Climate change is an issue we can’t solve alone, yet it seems like very few of those working to solve it have a big picture view of who is already working on what or where their work fits into the broader solutions landscape. Without a collaborative approach, effectiveness of private philanthropic and impact investment capital is severely limited. Climate funders need transparency, effective tools, and a holistic view of the landscape in order to make better decisions to set high-impact priorities.

The Climate Finance Tracker (CFT) is a suite of visual interfaces engineered by Vibrant Data Labs (VDL), an organization housed in Berkeley, California, that combines data and network theory into flexible tools, to tackle systemic social challenges like climate change. The CFT visualizes climate funding flows to organizations and companies on the ground. What started as a simple United States finance tracker is now poised to scale into Europe, Africa, and Latin America.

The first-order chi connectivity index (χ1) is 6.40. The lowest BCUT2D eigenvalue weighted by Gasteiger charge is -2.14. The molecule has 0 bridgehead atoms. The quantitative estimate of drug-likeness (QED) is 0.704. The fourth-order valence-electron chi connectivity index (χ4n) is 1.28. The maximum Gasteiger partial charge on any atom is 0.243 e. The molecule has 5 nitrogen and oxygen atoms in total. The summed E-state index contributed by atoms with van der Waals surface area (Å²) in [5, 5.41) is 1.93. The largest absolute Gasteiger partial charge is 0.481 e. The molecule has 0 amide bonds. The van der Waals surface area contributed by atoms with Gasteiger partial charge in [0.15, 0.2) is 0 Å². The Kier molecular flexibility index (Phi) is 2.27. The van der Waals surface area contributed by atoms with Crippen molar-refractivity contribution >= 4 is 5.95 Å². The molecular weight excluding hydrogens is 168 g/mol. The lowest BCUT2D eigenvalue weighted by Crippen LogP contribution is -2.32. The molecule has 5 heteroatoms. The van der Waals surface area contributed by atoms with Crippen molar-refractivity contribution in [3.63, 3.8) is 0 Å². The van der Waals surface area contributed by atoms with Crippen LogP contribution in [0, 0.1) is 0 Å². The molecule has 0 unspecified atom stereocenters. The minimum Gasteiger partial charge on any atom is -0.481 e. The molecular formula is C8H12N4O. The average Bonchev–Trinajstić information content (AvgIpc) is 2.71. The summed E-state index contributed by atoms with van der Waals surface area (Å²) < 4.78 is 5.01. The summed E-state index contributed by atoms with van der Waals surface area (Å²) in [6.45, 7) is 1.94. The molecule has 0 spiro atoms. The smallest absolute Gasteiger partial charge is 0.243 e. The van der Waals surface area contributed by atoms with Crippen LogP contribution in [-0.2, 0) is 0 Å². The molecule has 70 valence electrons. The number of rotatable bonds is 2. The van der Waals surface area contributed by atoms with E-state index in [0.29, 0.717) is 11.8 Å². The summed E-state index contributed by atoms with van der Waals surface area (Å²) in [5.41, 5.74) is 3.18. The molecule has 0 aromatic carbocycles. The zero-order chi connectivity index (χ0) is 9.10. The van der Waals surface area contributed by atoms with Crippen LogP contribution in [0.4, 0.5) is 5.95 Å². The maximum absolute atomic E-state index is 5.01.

We recently caught up with Eric Berlow, founder of Vibrant Data Labs and co-creator of the CFT, who was awarded an Emerson Collective Climate Fellowship. He shared more about his background, philosophy, and goals.

To identify those gaps, you’d have to have tags and categories in the first place, correct? How does that work?

Eric: We currently start with philanthropy and investment data from Candid and Crunchbase (with more on the way!). We then gather, from online sources, more data on how the grantees and investees describe their work. This allows us then — using various methods, including natural language processing and machine learning — to categorize the organizations and let them self-organize into themes — all based around who is working on similar things.

A key challenge has been to develop a method for searching for ‘climate relevant’ investments and grants.  To do that we start with broad topic searches — for things like ‘climate’ and ‘agriculture,’ but then we need to filter these results because not all agricultural solutions are climate-positive, or some may mention ‘climate’ but in the wrong context. To do that we manually review a random subset of the results and use that to ‘fine-tune’ a Large Language Model to identify in the remaining results which are actually relevant to climate — for example, companies that are addressing things like regeneration, soil health, and sustainable water usage.

Read the full article about the Climate Finance Tracker by Peter Tavernise at Cisco.